The Deeper Reason It's So Hard To Talk About Money Problems With Your Spouse

Money issues in a marriage can lead to a divorce if they're not discussed.

Woman talking to spouse about money problems. pixelshot | Canva

If you’re in a relationship, I think you’ll agree that M-O-N-E-Y can be a bad word. Even when there’s plenty of it, talking rationally about it is a chore. But money and marriage go hand-in-hand. Each of us individually sees finances, depending on how we were brought up and what we have learned as adults. So how do two people decide how much money they need and how to spend it best? There's so much to consider when it comes to money problems in your marriage: Is it more important that your wife goes back to work (and you two hire a nanny) or is staying home with the kids a priority? If one of you has a much better-paying job than the other, how do you divide things up? Should you each know everything about the other’s money business, or are some things private?


And those are some of the simpler situations surrounding money and marriage. What if one or both of you have been married before, and there are financial responsibilities connected? Many spouses can become enraged about how much the alimony and/or child support from a previous marriage takes away from their shared income. Do either of you have elderly parents that need care and financial assistance? The list goes on and on. Every one of these money problems is a serious question, with no right or wrong answers. Personal finances are anything but rational.

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Why is money such an emotionally-infused subject? Money, in essence, is simply a medium of exchange. However, money stands for everything we need for survival — and that's what makes it so fraught with anxiety and defensiveness. 

Somewhere in our primitive brains, we know that our lives depend on this stuff. Of course, so does our position in society and our ability to get all the nice stuff that makes us comfortable and leaves us feeling satisfied. So, here we are, smart, civilized, generous, kind people, who can become angry, frightened banshees around the topic of shared finances. We forget that the money most of us are talking about doesn't mean the difference between life and death (as it does, for some people in some countries).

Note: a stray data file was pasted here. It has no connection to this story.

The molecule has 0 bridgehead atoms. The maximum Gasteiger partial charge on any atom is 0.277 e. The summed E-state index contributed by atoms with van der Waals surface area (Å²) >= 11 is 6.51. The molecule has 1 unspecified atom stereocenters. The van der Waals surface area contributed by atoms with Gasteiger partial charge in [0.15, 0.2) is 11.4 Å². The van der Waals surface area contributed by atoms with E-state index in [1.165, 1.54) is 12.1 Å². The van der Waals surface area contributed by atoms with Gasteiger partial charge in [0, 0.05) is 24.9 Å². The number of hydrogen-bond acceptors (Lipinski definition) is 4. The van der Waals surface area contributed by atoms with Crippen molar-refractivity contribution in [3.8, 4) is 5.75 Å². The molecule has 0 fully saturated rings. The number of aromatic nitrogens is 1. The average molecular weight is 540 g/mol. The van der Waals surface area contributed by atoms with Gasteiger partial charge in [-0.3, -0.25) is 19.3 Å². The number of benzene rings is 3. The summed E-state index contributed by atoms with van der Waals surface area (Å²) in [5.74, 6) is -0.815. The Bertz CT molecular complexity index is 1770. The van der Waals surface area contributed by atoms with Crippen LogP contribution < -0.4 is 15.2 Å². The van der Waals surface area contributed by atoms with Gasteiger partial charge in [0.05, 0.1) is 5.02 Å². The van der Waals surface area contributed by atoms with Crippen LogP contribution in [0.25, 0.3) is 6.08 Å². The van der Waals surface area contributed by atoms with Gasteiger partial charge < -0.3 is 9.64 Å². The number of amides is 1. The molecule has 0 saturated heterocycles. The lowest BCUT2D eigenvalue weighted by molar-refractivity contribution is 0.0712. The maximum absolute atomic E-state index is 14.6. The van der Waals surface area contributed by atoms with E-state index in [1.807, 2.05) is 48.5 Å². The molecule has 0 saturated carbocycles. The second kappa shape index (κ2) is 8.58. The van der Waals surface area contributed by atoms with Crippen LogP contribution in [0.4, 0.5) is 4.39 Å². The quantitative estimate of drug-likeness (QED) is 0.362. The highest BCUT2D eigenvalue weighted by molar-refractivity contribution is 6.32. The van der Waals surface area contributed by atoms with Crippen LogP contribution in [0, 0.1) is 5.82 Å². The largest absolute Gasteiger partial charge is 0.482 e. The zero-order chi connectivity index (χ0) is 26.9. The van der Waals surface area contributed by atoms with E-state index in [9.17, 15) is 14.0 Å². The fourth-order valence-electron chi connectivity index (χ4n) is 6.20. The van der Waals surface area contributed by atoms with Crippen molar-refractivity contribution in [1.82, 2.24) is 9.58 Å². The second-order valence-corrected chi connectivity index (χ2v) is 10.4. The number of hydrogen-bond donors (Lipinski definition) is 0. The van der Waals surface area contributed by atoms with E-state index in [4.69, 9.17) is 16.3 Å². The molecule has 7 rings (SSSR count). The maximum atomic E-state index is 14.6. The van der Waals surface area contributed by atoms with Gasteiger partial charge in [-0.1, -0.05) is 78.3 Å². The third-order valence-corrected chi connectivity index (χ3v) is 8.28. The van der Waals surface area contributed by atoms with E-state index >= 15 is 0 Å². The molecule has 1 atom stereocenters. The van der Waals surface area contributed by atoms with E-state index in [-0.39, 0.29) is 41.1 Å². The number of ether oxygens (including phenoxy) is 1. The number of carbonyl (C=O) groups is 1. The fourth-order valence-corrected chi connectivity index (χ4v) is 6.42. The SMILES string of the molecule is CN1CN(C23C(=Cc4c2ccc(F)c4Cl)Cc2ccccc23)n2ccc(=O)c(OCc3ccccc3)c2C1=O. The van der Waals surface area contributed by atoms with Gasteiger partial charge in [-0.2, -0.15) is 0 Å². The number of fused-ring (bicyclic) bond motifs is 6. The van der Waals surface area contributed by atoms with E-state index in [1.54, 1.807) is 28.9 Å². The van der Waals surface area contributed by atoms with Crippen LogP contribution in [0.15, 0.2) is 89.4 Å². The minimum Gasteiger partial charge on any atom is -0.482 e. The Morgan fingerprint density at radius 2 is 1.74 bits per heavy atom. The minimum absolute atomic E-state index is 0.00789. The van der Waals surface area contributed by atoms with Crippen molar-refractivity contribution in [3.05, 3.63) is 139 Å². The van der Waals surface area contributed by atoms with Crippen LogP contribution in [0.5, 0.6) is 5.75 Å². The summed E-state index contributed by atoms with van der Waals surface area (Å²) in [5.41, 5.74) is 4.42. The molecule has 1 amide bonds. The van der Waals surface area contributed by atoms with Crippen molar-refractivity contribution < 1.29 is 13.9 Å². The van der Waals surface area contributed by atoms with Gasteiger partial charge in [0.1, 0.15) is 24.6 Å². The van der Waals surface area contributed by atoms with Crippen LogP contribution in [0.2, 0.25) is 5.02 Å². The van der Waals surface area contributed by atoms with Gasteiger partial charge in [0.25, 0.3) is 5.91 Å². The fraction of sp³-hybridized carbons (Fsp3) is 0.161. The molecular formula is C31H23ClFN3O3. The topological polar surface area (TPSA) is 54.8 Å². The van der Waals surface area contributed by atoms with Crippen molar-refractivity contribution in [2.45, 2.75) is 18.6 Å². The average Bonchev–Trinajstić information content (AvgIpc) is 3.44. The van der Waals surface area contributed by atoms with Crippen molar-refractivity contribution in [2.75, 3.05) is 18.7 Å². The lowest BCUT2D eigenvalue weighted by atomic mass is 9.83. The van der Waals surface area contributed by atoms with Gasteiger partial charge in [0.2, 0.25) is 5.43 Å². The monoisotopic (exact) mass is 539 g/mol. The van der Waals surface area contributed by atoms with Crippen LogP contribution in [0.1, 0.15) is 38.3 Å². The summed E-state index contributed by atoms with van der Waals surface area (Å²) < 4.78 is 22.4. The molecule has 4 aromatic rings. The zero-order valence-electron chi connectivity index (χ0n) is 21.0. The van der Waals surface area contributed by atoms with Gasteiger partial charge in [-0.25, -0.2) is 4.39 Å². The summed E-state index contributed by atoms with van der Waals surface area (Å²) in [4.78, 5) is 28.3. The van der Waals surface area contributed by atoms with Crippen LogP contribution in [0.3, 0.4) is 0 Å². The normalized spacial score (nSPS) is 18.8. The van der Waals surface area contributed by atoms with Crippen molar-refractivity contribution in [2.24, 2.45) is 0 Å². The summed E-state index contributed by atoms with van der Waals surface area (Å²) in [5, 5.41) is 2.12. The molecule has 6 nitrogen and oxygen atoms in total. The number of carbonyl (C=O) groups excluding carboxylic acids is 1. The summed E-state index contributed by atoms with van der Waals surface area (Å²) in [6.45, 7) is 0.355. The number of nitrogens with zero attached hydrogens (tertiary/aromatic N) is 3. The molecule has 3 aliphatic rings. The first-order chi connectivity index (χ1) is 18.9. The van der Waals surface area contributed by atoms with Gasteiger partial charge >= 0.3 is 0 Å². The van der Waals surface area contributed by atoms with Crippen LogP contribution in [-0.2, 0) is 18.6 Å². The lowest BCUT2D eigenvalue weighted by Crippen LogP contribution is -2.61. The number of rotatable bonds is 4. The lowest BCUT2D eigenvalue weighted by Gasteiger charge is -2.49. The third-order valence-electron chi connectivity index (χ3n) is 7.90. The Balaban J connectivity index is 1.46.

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Why can't you and your partner agree about financial priorities? At least one partner, and usually both, is under the sway of their ingrained "shoulds" surrounding finances and long-term financial goals: "It’s good to save, and bad to spend." "This is my life NOW, and I want to enjoy it!" We need to have at least a year’s expenses put aside, just in case…" And so on. I think you can hear that every one of these thoughts about money is, in its way, reasonable. And partners can get deeply entangled in the idea that one point of view is 'better" than another. As a result, many couples just give up and resent one another’s choices, feeling impoverished by what feels like the other’s greed or lack of flexibility — and the wedge between you grows.


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How can you start a productive discussion — and eventually get on the same page? The first thing that any of us can do is to become aware that we have a lot of baggage surrounding our thoughts about finances and declare a truce. Recognize that most of these bags and boxes are non-vital. You have a roof over your head, food on the table, and clothing to wear. You have heat in the winter and air conditioning in the summer. You even have plenty of entertainment at home, I’ll bet. You're lucky to know that your world isn't going to collapse tomorrow. The next step is committing to a time and place to talk — ideally, a scenario when you will both be relatively relaxed and well-rested. It might even be useful to choose a neutral place, like a coffee shop or the nearest Barnes & Noble. You’re not going to be deciding anything yet — just talking. Even just talking about talking.

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Then, let yourselves become curious. For example, why do you suppose your partner has that crazy idea that you need a year's worth of savings before you can go on that trip? Listen to what she's saying and try to identify with what she feels — rather than solely fixating on the money goals he's derived from these feelings. Keep in mind, that doesn't mean you have to agree! But most importantly, don’t try to change anything yet. To help this conversation stay focused, each of you could make a list of your financial priorities: What do you consider a necessity? A luxury? An investment? And why?

With an increased understanding of what is important to each of you, at the very least you won’t think your partner is nuts for wanting this and not wanting that. You might even find that you agree on some issues. At this point, you’ve made a space for discussion, where there was none previously. I’m not going to get into the nitty-gritty of developing a financial plan that you can both be comfortable with. (We’ll save that for another time.) At this moment, even with nothing solved, you are nevertheless several miles closer to developing financial fluency and transparency. And that is a worthy goal!

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Cheryl Gerson is a Licensed Clinical Social Worker, and Board Certified Diplomate, in private practice in New York City.